CBS’ CEO Moonves quits after new sex allegations
NEW YORK — Longtime CBS new chief Les Moonves resigned Sunday, just hours after six more women joined others who had previously accused the long-time television executive with sexual misconduct.
Moonves’s resignation is effective immediately, CBS said in a statement posted on its website Sunday night.
The network didn’t address the sexual harassment allegations directly, but said Moonves will donate $20 million to one or more organizations that support the #MeToo movement and equality for women in the workplace.
“The donation, which will be made immediately, has been deducted from any severance benefits that may be due Moonves,” the statement added.
In the wake of the resignation, CBS Chief Operating Officer Joseph Ianniello will take over Moonves’ duties as president and CEO until the network’s board of directors finds a permanent replacement. CBS said Moonves’ position as chairman will remain open for now.
Hours before Moonves’ resignation, New Yorker magazine reported sexual misconduct from six additional women against Moonves, who was already under investigation for previous allegations.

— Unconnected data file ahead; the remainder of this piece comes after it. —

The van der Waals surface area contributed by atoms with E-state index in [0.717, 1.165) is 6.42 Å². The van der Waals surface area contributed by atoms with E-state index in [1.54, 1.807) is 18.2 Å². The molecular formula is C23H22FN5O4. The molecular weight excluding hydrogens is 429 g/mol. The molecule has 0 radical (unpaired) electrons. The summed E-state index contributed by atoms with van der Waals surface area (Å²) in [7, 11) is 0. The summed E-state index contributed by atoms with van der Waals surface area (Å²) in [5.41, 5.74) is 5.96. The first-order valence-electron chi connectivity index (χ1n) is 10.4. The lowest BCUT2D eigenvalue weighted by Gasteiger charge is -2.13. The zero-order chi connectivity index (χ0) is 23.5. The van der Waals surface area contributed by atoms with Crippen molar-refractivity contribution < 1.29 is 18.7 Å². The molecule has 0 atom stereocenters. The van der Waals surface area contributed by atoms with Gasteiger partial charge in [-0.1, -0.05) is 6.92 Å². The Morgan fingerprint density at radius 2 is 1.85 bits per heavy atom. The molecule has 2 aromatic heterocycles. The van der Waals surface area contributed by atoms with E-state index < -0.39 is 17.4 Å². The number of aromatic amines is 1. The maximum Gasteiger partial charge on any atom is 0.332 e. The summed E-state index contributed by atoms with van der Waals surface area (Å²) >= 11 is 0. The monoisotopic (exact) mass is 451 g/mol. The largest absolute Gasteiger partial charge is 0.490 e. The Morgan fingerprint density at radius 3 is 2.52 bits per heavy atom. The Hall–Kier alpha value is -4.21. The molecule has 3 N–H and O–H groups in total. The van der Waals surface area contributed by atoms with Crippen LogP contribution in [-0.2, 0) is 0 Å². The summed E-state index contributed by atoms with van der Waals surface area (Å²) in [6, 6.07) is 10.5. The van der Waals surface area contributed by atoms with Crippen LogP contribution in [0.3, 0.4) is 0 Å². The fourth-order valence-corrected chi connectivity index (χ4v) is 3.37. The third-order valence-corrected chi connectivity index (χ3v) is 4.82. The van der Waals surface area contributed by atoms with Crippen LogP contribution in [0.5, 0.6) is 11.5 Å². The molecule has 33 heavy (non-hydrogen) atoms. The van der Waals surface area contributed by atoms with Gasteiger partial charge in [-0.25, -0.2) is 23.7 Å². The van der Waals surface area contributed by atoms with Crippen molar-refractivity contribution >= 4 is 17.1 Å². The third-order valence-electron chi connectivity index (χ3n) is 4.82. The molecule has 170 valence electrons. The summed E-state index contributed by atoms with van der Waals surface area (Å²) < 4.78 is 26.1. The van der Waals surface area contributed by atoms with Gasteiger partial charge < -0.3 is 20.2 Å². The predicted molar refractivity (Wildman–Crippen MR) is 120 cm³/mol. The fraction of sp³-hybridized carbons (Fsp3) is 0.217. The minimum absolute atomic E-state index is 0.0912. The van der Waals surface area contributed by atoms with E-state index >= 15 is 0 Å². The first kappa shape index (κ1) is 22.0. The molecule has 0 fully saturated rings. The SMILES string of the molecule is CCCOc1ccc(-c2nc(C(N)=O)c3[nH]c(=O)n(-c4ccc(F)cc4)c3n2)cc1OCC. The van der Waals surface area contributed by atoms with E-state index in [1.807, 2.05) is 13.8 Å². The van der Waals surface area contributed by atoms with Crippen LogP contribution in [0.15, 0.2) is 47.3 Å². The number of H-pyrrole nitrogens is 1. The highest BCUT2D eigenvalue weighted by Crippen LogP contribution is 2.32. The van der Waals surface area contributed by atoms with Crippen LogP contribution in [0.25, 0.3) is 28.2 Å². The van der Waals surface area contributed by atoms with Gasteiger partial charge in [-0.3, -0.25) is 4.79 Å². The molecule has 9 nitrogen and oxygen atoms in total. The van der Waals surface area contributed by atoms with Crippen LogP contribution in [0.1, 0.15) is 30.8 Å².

The New Yorker magazine reported the women’s new accusations included Moonves forcing them to perform oral sex and retaliating when advances were turned away. Moonves acknowledged relations with three of the women but said they were consensual, and that he had never used his position to hurt the careers of women.
Six other women accused Moonves of misconduct in another New Yorker article published last month. Even before the new allegations came to light on Sunday, CBS’ board was reportedly discussing terms of Moonves’ exit. A spokesman for the board did not return requests for comment.
Moonves joined CBS as head of entertainment in 1995, and has been CEO of CBS Corp. since 2006, leading the CBS network, Showtime and other entities. CBS has spent much of his tenure as the nation’s most popular broadcast network, with hits such as “The Big Bang Theory” and “NCIS,” and its success has made Moonves one of the highest-paid and most powerful executives in the business.
He remained on the job despite the earlier allegations, and there were earlier reports that he was negotiating a buyout from his contract.
One of the women, Phyllis Golden-Gottlieb, reported her accusations to Los Angeles police last year, but they weren’t pursued because of the statute of limitations.